By Monica Olivera, NBCLatino
The nine-day celebration of Las Posadas has begun. Originally from Spain, this tradition is now most commonly practiced in Mexico, Guatemala, and the American Southwest. The posadas are symbolic of the nine months that Mary carried Jesus in her womb; they always start on December 16th and end on December 24th.
Each night, families gather together in different homes (usually around their neighborhood) and reenact Mary and Joseph pidiendo posada – or their plea for lodging – when they traveled back to Bethlehem.
Typically, the group divides into two sets of singers – one inside and the other outside. The outside group carries small candles, sheet music, and small statues of Mary and Joseph and their little burro. Sometimes two children will be chosen to dress up like the Virgin and her husband instead. Other children may dress as shepherds and an angel, who leads the procession. The group inside represents the innkeeper.
Then the singing begins. Both groups sing back and forth — those outside (the peregrinos) asking for shelter, and those inside refusing to grant it. Until finally, the innkeepers agree and let the peregrinos in with joyful singing from both groups. What follows afterward is a feast oftamales, ponche, buñuelos, and champurrado (Mexican hot chocolate).
We’ve put together a list of some of our favorite resources for kids, but you can find a comprehensive list of lesson plans, activities, books, and more here on my site, MommyMaestra.com.
First, take a look at this excellent video created by The Other Side of the Tortilla describing the tradition of Las Posadas. Younger children might prefer this animated video created years ago by Disney.
For music, you can buy or download Las Posadas/Entren Santos Peregrinos by Donna Peña. This is the traditional song, beautifully sung by adults.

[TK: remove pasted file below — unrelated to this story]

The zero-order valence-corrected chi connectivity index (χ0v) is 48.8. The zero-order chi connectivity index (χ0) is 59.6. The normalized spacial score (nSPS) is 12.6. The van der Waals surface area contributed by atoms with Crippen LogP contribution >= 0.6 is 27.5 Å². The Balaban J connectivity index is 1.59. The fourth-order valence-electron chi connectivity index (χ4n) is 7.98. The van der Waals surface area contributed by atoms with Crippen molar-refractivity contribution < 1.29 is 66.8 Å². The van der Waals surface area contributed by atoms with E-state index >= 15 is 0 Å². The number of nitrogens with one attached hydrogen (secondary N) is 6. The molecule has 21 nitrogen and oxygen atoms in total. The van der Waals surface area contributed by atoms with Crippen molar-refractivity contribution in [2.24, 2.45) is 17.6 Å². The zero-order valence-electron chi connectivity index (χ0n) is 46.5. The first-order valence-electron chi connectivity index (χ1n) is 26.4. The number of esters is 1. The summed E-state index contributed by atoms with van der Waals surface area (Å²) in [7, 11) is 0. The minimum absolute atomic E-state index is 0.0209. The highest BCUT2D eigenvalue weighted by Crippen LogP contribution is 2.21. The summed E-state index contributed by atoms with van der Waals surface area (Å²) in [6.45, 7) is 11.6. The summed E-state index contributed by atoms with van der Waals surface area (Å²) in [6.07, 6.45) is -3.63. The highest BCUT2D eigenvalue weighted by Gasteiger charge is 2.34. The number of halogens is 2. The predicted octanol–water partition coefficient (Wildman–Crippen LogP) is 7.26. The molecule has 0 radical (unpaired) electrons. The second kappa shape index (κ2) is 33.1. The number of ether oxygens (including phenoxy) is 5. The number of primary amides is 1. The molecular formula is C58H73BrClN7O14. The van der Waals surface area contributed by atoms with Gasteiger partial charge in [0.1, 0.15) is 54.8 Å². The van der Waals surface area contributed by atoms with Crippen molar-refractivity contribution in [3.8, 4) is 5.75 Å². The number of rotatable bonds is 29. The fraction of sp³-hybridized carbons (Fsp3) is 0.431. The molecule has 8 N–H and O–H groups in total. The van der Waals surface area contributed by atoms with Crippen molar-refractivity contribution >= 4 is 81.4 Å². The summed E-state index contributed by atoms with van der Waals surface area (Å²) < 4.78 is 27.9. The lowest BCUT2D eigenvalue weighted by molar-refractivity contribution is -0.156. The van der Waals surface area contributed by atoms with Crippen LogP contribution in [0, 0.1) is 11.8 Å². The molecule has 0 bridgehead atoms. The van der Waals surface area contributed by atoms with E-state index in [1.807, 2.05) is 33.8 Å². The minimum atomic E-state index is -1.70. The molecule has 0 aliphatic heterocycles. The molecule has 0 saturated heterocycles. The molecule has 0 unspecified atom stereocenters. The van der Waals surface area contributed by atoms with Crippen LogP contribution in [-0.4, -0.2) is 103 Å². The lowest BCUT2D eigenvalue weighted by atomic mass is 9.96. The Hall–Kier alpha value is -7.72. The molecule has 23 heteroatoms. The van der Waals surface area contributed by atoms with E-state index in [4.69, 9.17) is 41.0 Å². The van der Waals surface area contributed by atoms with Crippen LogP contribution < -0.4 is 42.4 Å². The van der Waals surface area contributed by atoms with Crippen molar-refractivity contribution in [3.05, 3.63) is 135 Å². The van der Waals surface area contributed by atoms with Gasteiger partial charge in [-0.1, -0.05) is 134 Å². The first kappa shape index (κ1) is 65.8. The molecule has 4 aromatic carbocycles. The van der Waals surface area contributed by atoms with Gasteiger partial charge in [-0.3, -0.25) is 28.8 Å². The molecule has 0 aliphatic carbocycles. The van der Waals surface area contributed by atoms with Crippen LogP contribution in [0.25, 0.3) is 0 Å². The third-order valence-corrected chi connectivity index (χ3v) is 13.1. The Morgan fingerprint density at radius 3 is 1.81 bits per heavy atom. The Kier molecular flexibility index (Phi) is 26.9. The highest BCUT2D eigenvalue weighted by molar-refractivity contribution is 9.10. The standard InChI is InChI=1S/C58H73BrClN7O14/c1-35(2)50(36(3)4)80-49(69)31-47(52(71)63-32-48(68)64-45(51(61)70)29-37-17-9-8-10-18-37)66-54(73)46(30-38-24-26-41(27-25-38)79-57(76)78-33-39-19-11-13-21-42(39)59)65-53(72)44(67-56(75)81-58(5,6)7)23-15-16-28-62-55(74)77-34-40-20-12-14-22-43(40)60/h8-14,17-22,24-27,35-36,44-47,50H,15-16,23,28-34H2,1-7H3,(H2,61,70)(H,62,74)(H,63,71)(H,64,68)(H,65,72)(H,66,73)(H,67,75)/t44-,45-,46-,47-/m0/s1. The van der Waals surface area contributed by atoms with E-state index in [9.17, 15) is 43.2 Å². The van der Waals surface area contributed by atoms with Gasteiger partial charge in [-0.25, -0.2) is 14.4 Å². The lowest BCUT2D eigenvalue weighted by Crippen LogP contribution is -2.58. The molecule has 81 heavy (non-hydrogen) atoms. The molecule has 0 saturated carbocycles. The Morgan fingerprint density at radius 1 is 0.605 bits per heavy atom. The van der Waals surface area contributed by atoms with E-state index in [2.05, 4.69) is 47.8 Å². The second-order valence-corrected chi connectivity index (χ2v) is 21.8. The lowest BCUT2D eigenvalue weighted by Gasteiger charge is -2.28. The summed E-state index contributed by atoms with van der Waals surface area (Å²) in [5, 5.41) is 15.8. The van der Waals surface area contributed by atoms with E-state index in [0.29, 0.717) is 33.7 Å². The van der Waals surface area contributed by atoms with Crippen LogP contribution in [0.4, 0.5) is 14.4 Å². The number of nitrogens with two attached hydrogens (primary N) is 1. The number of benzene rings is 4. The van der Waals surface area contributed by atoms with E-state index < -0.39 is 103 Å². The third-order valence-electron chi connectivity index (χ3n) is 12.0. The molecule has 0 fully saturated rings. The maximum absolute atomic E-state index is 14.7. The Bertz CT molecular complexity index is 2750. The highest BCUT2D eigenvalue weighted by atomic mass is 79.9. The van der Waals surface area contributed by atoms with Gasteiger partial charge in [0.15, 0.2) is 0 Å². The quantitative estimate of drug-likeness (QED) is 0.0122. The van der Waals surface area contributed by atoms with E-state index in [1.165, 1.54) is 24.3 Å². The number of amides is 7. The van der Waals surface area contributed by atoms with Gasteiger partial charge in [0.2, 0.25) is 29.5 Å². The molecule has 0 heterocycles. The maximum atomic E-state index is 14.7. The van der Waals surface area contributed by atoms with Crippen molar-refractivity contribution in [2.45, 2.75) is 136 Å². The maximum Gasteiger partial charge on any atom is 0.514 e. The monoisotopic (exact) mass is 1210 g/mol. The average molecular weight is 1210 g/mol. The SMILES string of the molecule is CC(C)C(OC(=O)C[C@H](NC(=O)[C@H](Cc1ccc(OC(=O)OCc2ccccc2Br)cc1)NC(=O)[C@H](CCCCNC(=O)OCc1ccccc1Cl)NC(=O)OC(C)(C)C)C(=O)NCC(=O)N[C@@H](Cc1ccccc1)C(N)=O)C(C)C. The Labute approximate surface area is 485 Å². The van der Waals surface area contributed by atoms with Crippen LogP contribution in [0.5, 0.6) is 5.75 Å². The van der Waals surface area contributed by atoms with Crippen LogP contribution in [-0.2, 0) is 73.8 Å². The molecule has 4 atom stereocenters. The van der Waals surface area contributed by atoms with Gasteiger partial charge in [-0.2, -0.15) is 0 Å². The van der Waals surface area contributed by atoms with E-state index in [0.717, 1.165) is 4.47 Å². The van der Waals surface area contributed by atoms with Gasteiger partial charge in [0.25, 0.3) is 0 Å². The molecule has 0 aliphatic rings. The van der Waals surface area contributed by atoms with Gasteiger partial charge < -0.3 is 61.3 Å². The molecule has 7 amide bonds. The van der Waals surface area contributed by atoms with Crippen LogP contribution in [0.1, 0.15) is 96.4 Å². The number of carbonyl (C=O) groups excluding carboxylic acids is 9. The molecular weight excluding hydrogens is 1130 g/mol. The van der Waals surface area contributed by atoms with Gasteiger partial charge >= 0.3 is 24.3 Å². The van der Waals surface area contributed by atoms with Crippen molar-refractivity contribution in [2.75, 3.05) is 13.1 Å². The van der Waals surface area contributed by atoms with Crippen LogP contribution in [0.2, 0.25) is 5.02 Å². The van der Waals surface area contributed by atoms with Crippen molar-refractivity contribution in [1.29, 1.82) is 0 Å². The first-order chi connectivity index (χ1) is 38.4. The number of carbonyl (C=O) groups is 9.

As far as crafts go, we love this poinsettia craft from First Palette. Also, Scholastic has some printable craft ideas including a little candle cutout and miniature piñata. Crayola has this fun and easy luminary path craft that kids of any age can create. If your child is into paper dolls, check out this Posada-themed paper doll pdf set from Paper Dali on etsy. And lastly, Sabor a Cajeta has put together this awesome tutorial for creating your own traveling nacimiento. Made out of wood, this little nativity is perfect for children and their little fingers.
Our favorite book, The Night of Las Posadas by Tomie dePaola, is set in the American Southwest. In this lovely story, Sister Angie has organized a Las Posadas celebration, but on the night of the posada, a snowstorm hits, leaving the couple to play Mary and Joseph stranded…and Sister Angie is stuck at home sick. It seems that only a miracle will be able to save Las Posadas.
Carlos, Light the Farolitos by Jean Ciavonne is also a lovely description of the celebration. On Christmas Eve, young Carlos is dismayed to see the procession of neighbors and friends coming up the front walk. His parents and grandfather aren’t home yet. So it’s up to him to take over Grandfather’s role as the Innkeeper. But he’s so frightened he can hardly breathe, let alone sing! Carlos’s triumph over his shyness, and the joyful celebration that follows, make this a satisfying story for any season.
Monica Olivera Hazelton, NBC Latino contributor and the founder and publisher of MommyMaestra.com, a site for Latino families that homeschool, as well as families with children in a traditional school setting who want to take a more active role in their children’s education. She is the 2011 winner of the “Best Latina Education Blogger” award by LATISM.
[Photo by phoenixar]